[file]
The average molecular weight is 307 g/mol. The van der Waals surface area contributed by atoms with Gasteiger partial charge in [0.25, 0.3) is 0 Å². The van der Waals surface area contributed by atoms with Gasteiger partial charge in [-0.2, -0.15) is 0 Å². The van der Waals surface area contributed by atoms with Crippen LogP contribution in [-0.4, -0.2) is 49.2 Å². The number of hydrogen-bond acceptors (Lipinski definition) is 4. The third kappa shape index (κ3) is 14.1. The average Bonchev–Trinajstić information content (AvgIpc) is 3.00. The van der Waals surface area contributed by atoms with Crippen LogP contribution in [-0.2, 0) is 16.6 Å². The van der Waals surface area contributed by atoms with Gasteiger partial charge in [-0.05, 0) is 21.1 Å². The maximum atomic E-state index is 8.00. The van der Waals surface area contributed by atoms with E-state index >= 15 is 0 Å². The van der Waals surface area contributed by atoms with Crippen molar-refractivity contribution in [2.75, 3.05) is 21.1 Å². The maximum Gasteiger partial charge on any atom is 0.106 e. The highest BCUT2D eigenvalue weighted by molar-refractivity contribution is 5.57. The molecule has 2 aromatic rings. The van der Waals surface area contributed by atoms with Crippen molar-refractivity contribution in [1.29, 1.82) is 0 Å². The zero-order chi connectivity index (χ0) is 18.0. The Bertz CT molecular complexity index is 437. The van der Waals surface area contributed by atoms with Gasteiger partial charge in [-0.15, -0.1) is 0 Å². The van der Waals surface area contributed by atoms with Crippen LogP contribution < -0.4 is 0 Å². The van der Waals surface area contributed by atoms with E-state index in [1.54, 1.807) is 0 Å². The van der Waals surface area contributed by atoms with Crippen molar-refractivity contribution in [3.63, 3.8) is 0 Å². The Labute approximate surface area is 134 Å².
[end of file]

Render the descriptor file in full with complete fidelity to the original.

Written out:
The average molecular weight is 307 g/mol. The van der Waals surface area contributed by atoms with Gasteiger partial charge in [0.25, 0.3) is 0 Å². The van der Waals surface area contributed by atoms with Gasteiger partial charge in [-0.2, -0.15) is 0 Å². The van der Waals surface area contributed by atoms with Crippen LogP contribution in [-0.4, -0.2) is 49.2 Å². The number of hydrogen-bond acceptors (Lipinski definition) is 4. The third kappa shape index (κ3) is 14.1. The average Bonchev–Trinajstić information content (AvgIpc) is 3.00. The van der Waals surface area contributed by atoms with Crippen LogP contribution in [-0.2, 0) is 16.6 Å². The van der Waals surface area contributed by atoms with Gasteiger partial charge in [-0.05, 0) is 21.1 Å². The maximum atomic E-state index is 8.00. The van der Waals surface area contributed by atoms with E-state index >= 15 is 0 Å². The van der Waals surface area contributed by atoms with Crippen molar-refractivity contribution in [2.75, 3.05) is 21.1 Å². The maximum Gasteiger partial charge on any atom is 0.106 e. The highest BCUT2D eigenvalue weighted by molar-refractivity contribution is 5.57. The molecule has 2 aromatic rings. The van der Waals surface area contributed by atoms with Crippen molar-refractivity contribution in [1.29, 1.82) is 0 Å². The zero-order chi connectivity index (χ0) is 18.0. The Bertz CT molecular complexity index is 437. The van der Waals surface area contributed by atoms with Gasteiger partial charge in [-0.15, -0.1) is 0 Å². The van der Waals surface area contributed by atoms with Crippen LogP contribution < -0.4 is 0 Å². The van der Waals surface area contributed by atoms with E-state index in [1.54, 1.807) is 0 Å². The van der Waals surface area contributed by atoms with Crippen molar-refractivity contribution in [3.63, 3.8) is 0 Å². The Labute approximate surface area is 134 Å².